Top Boy trailer

His frankness can be startling. As an actor, he’s able to shift from gravitas to menace without sacrificing a sense of underlying vulnerability. In Top Boy he had a part with enough depth for him to show what he can do, part of the reason the cancellation stung so much. “To this day, I’ve never had an answer from anyone,” he says.

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A mythology has already built up around the circumstances of the programme’s revival. Drake, the superstar musician who was already a champion of British artists like Skepta, stumbled across the series on YouTube and loved it. For Walters, who had been going door to door to producers trying to get the programme recommissioned, what happened next was miraculous. The TV gods move in mysterious ways, and sometimes take the form of Canadian rappers sliding into your DMs.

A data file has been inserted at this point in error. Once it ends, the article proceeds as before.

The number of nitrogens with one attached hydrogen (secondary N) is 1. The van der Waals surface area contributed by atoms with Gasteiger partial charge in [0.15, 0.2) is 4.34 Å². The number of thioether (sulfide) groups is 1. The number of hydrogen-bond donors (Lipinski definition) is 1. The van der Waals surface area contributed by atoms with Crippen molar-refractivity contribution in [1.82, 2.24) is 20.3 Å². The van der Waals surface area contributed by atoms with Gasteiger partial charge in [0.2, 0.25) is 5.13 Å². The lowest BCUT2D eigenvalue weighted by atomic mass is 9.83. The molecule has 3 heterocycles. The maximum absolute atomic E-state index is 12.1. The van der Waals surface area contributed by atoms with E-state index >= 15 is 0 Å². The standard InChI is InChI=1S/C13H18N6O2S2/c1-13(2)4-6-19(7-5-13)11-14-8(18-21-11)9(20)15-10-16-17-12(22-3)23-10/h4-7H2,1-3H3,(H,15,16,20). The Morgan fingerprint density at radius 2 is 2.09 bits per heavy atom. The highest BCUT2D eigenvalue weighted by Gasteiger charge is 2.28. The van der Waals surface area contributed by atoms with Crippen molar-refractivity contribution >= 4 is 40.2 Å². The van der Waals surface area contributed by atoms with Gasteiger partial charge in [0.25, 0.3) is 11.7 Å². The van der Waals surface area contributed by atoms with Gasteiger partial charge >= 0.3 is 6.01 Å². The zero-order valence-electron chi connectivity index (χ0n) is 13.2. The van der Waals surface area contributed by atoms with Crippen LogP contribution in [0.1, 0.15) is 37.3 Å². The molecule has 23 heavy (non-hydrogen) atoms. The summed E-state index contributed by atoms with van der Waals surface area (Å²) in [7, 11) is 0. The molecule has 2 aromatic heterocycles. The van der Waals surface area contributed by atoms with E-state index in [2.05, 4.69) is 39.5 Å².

“It was amazing,” Walters says. “I woke up one morning and I was all over his Instagram. He messaged me to say he was a fan and asked what was going on with the show. I said it was done. He said, ‘We’ll see about that’. Drake put in a few calls. Soon Netflix bought the rights to the original two series, and commissioned a third. Depending on how this one goes down, more could follow. “We’ll see what happens,” he says.

At the start of the new series, Walters’s character, Dushane, is in Jamaica, hiding from his past sins in Hackney. Circumstances soon force him back to London, where there is a new top boy in the form of Jamie (Micheal Ward). The new cast also includes the rappers Dave and Little Simz. London has changed since Dushane was last there. In one early scene, he is confounded by a hipster coffee shop on Broadway Market, an evolution Walters can relate to, having grown up in lately gentrified Peckham.